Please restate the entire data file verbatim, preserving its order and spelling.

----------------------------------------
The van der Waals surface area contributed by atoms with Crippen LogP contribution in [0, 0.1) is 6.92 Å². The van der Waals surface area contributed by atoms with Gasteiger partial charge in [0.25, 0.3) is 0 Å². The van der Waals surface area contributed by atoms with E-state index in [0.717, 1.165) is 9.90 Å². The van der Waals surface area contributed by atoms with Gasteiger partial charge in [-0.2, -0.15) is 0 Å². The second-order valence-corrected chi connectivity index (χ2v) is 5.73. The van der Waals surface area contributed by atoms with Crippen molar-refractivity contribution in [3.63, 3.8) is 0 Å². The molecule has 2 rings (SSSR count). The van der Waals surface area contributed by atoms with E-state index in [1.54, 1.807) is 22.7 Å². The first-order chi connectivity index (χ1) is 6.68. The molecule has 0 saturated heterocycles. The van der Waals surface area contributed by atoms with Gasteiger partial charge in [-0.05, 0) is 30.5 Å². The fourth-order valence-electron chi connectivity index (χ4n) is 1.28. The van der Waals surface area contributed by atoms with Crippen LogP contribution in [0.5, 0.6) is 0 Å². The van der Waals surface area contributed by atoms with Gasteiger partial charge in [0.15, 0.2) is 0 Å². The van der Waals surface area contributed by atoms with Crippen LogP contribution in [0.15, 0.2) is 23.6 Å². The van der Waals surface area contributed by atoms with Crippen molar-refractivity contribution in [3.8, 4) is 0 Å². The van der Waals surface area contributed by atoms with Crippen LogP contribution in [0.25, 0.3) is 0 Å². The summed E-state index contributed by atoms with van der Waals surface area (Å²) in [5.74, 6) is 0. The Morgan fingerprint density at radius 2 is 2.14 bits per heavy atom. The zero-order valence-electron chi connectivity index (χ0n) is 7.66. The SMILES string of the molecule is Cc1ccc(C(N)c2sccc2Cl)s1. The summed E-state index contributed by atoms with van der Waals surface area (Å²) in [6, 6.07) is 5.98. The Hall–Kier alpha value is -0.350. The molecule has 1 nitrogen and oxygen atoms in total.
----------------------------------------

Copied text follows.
The van der Waals surface area contributed by atoms with Crippen LogP contribution in [0, 0.1) is 6.92 Å². The van der Waals surface area contributed by atoms with Gasteiger partial charge in [0.25, 0.3) is 0 Å². The van der Waals surface area contributed by atoms with E-state index in [0.717, 1.165) is 9.90 Å². The van der Waals surface area contributed by atoms with Gasteiger partial charge in [-0.2, -0.15) is 0 Å². The second-order valence-corrected chi connectivity index (χ2v) is 5.73. The van der Waals surface area contributed by atoms with Crippen molar-refractivity contribution in [3.63, 3.8) is 0 Å². The molecule has 2 rings (SSSR count). The van der Waals surface area contributed by atoms with E-state index in [1.54, 1.807) is 22.7 Å². The first-order chi connectivity index (χ1) is 6.68. The molecule has 0 saturated heterocycles. The van der Waals surface area contributed by atoms with Gasteiger partial charge in [-0.05, 0) is 30.5 Å². The fourth-order valence-electron chi connectivity index (χ4n) is 1.28. The van der Waals surface area contributed by atoms with Crippen LogP contribution in [0.5, 0.6) is 0 Å². The van der Waals surface area contributed by atoms with Gasteiger partial charge in [0.15, 0.2) is 0 Å². The van der Waals surface area contributed by atoms with Crippen LogP contribution in [0.15, 0.2) is 23.6 Å². The van der Waals surface area contributed by atoms with Crippen molar-refractivity contribution in [3.8, 4) is 0 Å². The van der Waals surface area contributed by atoms with Crippen LogP contribution in [0.25, 0.3) is 0 Å². The summed E-state index contributed by atoms with van der Waals surface area (Å²) in [5.74, 6) is 0. The Morgan fingerprint density at radius 2 is 2.14 bits per heavy atom. The zero-order valence-electron chi connectivity index (χ0n) is 7.66. The SMILES string of the molecule is Cc1ccc(C(N)c2sccc2Cl)s1. The summed E-state index contributed by atoms with van der Waals surface area (Å²) in [6, 6.07) is 5.98. The Hall–Kier alpha value is -0.350. The molecule has 1 nitrogen and oxygen atoms in total.